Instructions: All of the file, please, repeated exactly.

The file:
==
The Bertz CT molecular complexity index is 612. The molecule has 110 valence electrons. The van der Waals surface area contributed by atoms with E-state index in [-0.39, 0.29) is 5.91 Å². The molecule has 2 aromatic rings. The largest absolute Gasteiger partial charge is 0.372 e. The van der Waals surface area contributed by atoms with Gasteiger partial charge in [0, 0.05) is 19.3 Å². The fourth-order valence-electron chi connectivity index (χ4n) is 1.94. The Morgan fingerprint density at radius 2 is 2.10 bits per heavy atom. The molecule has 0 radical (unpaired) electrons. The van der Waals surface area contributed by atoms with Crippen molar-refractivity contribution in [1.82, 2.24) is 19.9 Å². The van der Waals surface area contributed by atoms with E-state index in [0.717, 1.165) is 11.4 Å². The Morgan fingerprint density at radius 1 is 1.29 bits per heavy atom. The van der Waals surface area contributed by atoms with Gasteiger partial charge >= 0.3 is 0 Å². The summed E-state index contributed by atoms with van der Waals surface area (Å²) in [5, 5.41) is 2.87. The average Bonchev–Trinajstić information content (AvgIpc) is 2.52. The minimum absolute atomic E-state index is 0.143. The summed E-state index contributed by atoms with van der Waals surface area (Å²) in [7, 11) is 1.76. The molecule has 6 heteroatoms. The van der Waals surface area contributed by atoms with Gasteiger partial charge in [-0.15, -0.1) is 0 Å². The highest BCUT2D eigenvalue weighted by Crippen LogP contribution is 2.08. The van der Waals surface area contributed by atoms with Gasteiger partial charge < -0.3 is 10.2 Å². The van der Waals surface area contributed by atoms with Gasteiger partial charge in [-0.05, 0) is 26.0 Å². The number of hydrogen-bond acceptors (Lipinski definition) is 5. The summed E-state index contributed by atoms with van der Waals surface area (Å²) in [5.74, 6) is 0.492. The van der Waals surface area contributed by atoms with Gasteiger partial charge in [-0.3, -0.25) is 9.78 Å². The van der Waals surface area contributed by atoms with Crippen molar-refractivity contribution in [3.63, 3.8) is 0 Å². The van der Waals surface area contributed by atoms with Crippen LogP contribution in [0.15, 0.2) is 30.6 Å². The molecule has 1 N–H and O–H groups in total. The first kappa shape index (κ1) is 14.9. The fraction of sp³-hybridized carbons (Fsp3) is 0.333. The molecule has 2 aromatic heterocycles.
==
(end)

The Bertz CT molecular complexity index is 612. The molecule has 110 valence electrons. The van der Waals surface area contributed by atoms with E-state index in [-0.39, 0.29) is 5.91 Å². The molecule has 2 aromatic rings. The largest absolute Gasteiger partial charge is 0.372 e. The van der Waals surface area contributed by atoms with Gasteiger partial charge in [0, 0.05) is 19.3 Å². The fourth-order valence-electron chi connectivity index (χ4n) is 1.94. The Morgan fingerprint density at radius 2 is 2.10 bits per heavy atom. The molecule has 0 radical (unpaired) electrons. The van der Waals surface area contributed by atoms with Crippen molar-refractivity contribution in [1.82, 2.24) is 19.9 Å². The van der Waals surface area contributed by atoms with E-state index in [0.717, 1.165) is 11.4 Å². The Morgan fingerprint density at radius 1 is 1.29 bits per heavy atom. The van der Waals surface area contributed by atoms with Gasteiger partial charge >= 0.3 is 0 Å². The summed E-state index contributed by atoms with van der Waals surface area (Å²) in [5, 5.41) is 2.87. The average Bonchev–Trinajstić information content (AvgIpc) is 2.52. The minimum absolute atomic E-state index is 0.143. The summed E-state index contributed by atoms with van der Waals surface area (Å²) in [7, 11) is 1.76. The molecule has 6 heteroatoms. The van der Waals surface area contributed by atoms with Gasteiger partial charge in [-0.15, -0.1) is 0 Å². The highest BCUT2D eigenvalue weighted by Crippen LogP contribution is 2.08. The van der Waals surface area contributed by atoms with Gasteiger partial charge < -0.3 is 10.2 Å². The van der Waals surface area contributed by atoms with Gasteiger partial charge in [-0.05, 0) is 26.0 Å². The number of hydrogen-bond acceptors (Lipinski definition) is 5. The summed E-state index contributed by atoms with van der Waals surface area (Å²) in [5.74, 6) is 0.492. The van der Waals surface area contributed by atoms with Gasteiger partial charge in [-0.3, -0.25) is 9.78 Å². The van der Waals surface area contributed by atoms with Crippen molar-refractivity contribution in [3.63, 3.8) is 0 Å². The van der Waals surface area contributed by atoms with Crippen LogP contribution in [0.15, 0.2) is 30.6 Å². The molecule has 1 N–H and O–H groups in total. The first kappa shape index (κ1) is 14.9. The fraction of sp³-hybridized carbons (Fsp3) is 0.333. The molecule has 2 aromatic heterocycles.